The “Measure S” campaign has morphed into a brutal back and forth pitting bleeding hearts against business buffs, but really is just a facade to deny homeless people their rights on both sides. Citizens for the Numbering of Homeless People calls for a return to the original purpose of the measure and announces a write-in campaign:
“Vote No on Measure S, Write-In for Measure #S!”
The proposal for what is now Measure S began in 2011 as a much more equitable and effective proposal from Citizens for the Numbering of Homeless People (CNHP), a grassroots organization of business owners, homeless people, and concerned Berkeley citizens. The original law would require that every three months, homeless people be assigned a number. Measure #S would make it a crime for even numbered homeless people to be present in Berkeley on odd numbered days and odd numbered homeless people to be present on even numbered days. This measure is a much more rational approach to dealing with the homelessness problem, as it divides people by 24 hour shifts, rather than the half-day shifts proposed by Measure S.
Homeless numbering laws have been widely successful in other cities across the nation. In Jackson, Mississippi, a homeless numbering law came into effect in January 2008. Jackson immediately saw the number of homeless people in the city reduce by half, and businesses in Jackson have, as an effect, been the least impacted by the recession than in any other American city.
Following Jackson’s lead, Birmingham, Alabama implemented its homeless numbering law in 2009. Homeless individuals were initially cited for violations of the law, which led them directly to services. “I don’t understand why more cities don’t realize it: when we get the criminal justice system involved, people will just get the services they need,” said Mayor William Bell. Just six months after the numbering law came into effect, so many homeless individuals had been pushed into housing as a result of their citations that the homeless had to be re-numbered.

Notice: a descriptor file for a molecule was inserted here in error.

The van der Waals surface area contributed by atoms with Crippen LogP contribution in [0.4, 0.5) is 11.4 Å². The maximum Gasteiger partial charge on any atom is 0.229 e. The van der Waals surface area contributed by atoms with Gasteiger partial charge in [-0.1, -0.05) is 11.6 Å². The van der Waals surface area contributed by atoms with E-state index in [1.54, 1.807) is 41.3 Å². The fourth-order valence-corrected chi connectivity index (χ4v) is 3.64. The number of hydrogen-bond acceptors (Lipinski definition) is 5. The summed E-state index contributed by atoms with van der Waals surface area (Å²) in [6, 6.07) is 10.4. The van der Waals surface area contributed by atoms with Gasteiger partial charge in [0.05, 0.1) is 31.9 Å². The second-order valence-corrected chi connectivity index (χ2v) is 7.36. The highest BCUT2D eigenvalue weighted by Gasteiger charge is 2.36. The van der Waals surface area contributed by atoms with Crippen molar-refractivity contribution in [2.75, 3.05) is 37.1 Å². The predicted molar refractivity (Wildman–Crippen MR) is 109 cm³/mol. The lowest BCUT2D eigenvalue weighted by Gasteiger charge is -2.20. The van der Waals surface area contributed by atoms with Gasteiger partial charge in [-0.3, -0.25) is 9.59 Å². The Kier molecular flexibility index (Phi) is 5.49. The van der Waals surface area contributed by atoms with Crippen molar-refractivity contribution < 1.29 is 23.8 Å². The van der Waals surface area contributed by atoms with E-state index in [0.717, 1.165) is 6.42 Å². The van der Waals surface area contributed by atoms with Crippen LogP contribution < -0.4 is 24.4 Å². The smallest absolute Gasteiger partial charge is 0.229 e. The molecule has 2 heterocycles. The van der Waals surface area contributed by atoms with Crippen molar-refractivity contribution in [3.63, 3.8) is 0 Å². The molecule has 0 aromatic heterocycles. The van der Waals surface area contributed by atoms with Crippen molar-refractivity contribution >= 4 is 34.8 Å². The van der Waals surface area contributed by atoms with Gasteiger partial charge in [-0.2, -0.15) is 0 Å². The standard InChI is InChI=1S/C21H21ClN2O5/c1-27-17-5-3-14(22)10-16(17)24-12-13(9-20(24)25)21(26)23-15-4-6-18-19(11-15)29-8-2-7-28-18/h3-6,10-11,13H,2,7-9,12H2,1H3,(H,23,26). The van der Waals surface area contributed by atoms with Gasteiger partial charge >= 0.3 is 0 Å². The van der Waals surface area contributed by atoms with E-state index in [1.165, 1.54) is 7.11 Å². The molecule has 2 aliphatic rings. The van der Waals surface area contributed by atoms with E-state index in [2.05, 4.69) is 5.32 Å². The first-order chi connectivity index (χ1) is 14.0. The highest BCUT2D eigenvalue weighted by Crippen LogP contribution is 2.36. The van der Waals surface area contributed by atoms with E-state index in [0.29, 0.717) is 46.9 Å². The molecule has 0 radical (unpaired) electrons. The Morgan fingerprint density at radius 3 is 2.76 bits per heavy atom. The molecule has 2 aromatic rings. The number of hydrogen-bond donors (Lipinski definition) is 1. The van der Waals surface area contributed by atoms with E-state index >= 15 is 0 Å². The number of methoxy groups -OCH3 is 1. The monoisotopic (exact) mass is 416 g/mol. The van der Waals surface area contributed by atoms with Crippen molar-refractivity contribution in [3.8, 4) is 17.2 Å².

A poll conducted by CNHP in 2011 showed that homeless people in Berkeley supported homeless numbering laws by a 3-1 margin. They cited reduced competition for donations during their shifts as well as the need to be pushed into services. When asked about the write in campaign, “Vote No on Measure S, Write-In for Measure #S,” Darryl Compton, a long-time homeless resident of Berkeley, was strongly in favor. “I have been waiting for something like this for a long time,” says Compton.
Join Citizens for the Numbering of Homeless People in the write-in vote next month. Vote no on S, and then write for Measure #S. Together, Berkeley can join Jackson and Birmingham in improving the safety of the streets, supporting our small businesses, and helping homeless people find the services they need.
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